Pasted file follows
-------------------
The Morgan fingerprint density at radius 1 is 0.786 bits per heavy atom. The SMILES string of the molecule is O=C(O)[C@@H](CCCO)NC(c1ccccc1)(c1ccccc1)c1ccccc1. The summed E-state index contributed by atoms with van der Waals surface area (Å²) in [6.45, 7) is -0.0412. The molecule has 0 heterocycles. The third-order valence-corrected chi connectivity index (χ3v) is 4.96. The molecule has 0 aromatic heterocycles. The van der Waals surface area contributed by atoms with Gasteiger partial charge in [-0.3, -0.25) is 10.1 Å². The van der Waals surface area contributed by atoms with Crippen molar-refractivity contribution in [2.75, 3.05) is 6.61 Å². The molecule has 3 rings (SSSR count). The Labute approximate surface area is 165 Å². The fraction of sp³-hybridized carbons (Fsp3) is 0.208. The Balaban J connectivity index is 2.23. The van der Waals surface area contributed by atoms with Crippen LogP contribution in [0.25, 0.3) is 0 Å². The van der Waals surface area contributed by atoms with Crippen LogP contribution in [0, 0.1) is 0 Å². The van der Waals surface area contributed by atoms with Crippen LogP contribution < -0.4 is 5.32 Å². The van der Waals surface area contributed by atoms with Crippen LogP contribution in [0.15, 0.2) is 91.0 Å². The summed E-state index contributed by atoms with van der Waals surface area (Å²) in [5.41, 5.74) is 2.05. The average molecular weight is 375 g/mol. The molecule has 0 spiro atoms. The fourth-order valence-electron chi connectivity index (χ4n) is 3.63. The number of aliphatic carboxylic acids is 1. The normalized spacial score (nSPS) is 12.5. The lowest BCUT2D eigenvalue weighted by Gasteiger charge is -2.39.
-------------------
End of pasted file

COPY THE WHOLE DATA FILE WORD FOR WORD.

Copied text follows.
The Morgan fingerprint density at radius 1 is 0.786 bits per heavy atom. The SMILES string of the molecule is O=C(O)[C@@H](CCCO)NC(c1ccccc1)(c1ccccc1)c1ccccc1. The summed E-state index contributed by atoms with van der Waals surface area (Å²) in [6.45, 7) is -0.0412. The molecule has 0 heterocycles. The third-order valence-corrected chi connectivity index (χ3v) is 4.96. The molecule has 0 aromatic heterocycles. The van der Waals surface area contributed by atoms with Gasteiger partial charge in [-0.3, -0.25) is 10.1 Å². The van der Waals surface area contributed by atoms with Crippen molar-refractivity contribution in [2.75, 3.05) is 6.61 Å². The molecule has 3 rings (SSSR count). The Labute approximate surface area is 165 Å². The fraction of sp³-hybridized carbons (Fsp3) is 0.208. The Balaban J connectivity index is 2.23. The van der Waals surface area contributed by atoms with Crippen LogP contribution in [0.25, 0.3) is 0 Å². The van der Waals surface area contributed by atoms with Crippen LogP contribution in [0, 0.1) is 0 Å². The van der Waals surface area contributed by atoms with Crippen LogP contribution < -0.4 is 5.32 Å². The van der Waals surface area contributed by atoms with Crippen LogP contribution in [0.15, 0.2) is 91.0 Å². The summed E-state index contributed by atoms with van der Waals surface area (Å²) in [5.41, 5.74) is 2.05. The average molecular weight is 375 g/mol. The molecule has 0 spiro atoms. The fourth-order valence-electron chi connectivity index (χ4n) is 3.63. The number of aliphatic carboxylic acids is 1. The normalized spacial score (nSPS) is 12.5. The lowest BCUT2D eigenvalue weighted by Gasteiger charge is -2.39.